Palestinians have not had full sovereign control over their economy due to a fragmented domestic market and separation from international markets, the blockade on Gaza, expansion of illegal Israel settlements, construction of the separation barrier on Palestinian territory and the isolation of East Jerusalem, the report stated.
Under international law, Israel as an occupier is obliged to foster economic development for Palestinians, whose territory it occupies.
Palestine’s economy is not faltering because of a lack of investments, but due to the occupation, analysts say.
“[The plan is] a list of all the things that we’ve been working on for the past 25 years and they have failed because of Israel’s military occupation which this economic plan totally ignores, as if it doesn’t exist,” Sam Bahour, a Palestinian-American business consultant, told Al Jazeera.
“We don’t need an economic workshop to point to us to great projects [that can help] the Palestinian economy. We already know what those are. What we need to look at is how we can remove the restrictions that have been placed on us by Israel with the total support of the US,” Bahour said.
In a blog post, Bahour has listed101 actions Israel can take to reduce tension created by occupation on the ground, yet the economic plan includes ideas such as a new university and bringing “5G telecommunications services” to Palestinians.
It took 12 years just to introduce 3G frequencies to Palestine just last year, Bahour noted.
Analyst Nur Arafeh has detailed how, since the Israeli occupation began in 1967, Israel has in fact sought to incorporate the occupied territories’ economy into its own, while allowing for maximum expropriation of land.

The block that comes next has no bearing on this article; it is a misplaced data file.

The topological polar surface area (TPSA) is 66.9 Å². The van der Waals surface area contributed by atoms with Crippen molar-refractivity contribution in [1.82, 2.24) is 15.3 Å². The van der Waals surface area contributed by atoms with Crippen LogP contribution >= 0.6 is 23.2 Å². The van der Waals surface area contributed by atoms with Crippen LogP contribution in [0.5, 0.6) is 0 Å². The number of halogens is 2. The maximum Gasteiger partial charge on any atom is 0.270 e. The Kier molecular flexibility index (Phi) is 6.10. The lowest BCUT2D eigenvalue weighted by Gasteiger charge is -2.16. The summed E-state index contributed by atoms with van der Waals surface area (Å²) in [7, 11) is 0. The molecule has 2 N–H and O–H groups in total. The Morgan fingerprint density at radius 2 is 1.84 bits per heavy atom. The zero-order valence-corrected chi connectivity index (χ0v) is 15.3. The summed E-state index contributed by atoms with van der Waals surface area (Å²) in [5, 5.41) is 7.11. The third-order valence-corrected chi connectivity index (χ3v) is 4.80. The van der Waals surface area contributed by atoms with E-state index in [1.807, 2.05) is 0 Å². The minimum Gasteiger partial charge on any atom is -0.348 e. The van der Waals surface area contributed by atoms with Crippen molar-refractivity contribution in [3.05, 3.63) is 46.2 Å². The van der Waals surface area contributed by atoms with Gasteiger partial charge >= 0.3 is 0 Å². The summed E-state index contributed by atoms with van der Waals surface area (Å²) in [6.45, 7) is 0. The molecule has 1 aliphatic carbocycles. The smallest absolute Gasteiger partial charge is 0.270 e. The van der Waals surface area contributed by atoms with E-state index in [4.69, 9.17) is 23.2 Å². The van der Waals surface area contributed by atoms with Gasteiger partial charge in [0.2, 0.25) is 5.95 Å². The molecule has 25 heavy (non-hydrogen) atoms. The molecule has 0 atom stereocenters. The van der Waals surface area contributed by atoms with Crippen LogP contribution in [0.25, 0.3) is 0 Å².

Buttu told Al Jazeera that what is crucially lacking is the political will to end the occupation.
“What has been missing all of these years is pressure on Israel to actually let us be free. They’ve recycled the same concepts, repackaged them but what they’re not willing to do is take on Israel. And that’s the one issue that’s going to set us free – it’s getting Israel off of our backs,” Buttu said.
Several prominent Palestinian businessmen declined the US’s invitation to participate in the conference.
The Palestinian Authority has said it was not consulted about the plan and will not be attending the conference.
The money raised for the economic plan would reportedly be placed in a fund administered by a multinational development bank and the funds would be managed by an appointed board of governors.
Some $15bn would come from grants, $25bn in subsidised loans and about $11bn would come from private capital.
Notably, there is no mention of Palestinians managing the money.
The plan itself repeatedly mentions “applicable Palestinian authorities”, Bahour noted, rather than established entities such as the Palestine Liberation Organization (PLO). The US closed the PLO’s office in Washington, DC in 2018, while the US does not recognise the State of Palestine.
Kushner has in the past voiced his opinion that Palestinians deserve “self-determination” but are not yet capable of governing themselves.
“It’s a very colonial approach, that Palestinians can’t govern themselves so we need to have a separate entity that’s able to manage the funds,” Buttu said.
“Usually when you look at economic development you look at the framework and context of states and yet they’re trying to create a plan that doesn’t at all involve any state, it doesn’t involve the Palestinian Authority. In fact [Kushner’s] trying to go around them.
“This all makes a very glossy, nice, pretty 38-page brochure, but in terms of the substance, it’s never going to see the light of day because they refuse to address the political circumstances, that of occupation and denial of freedom.”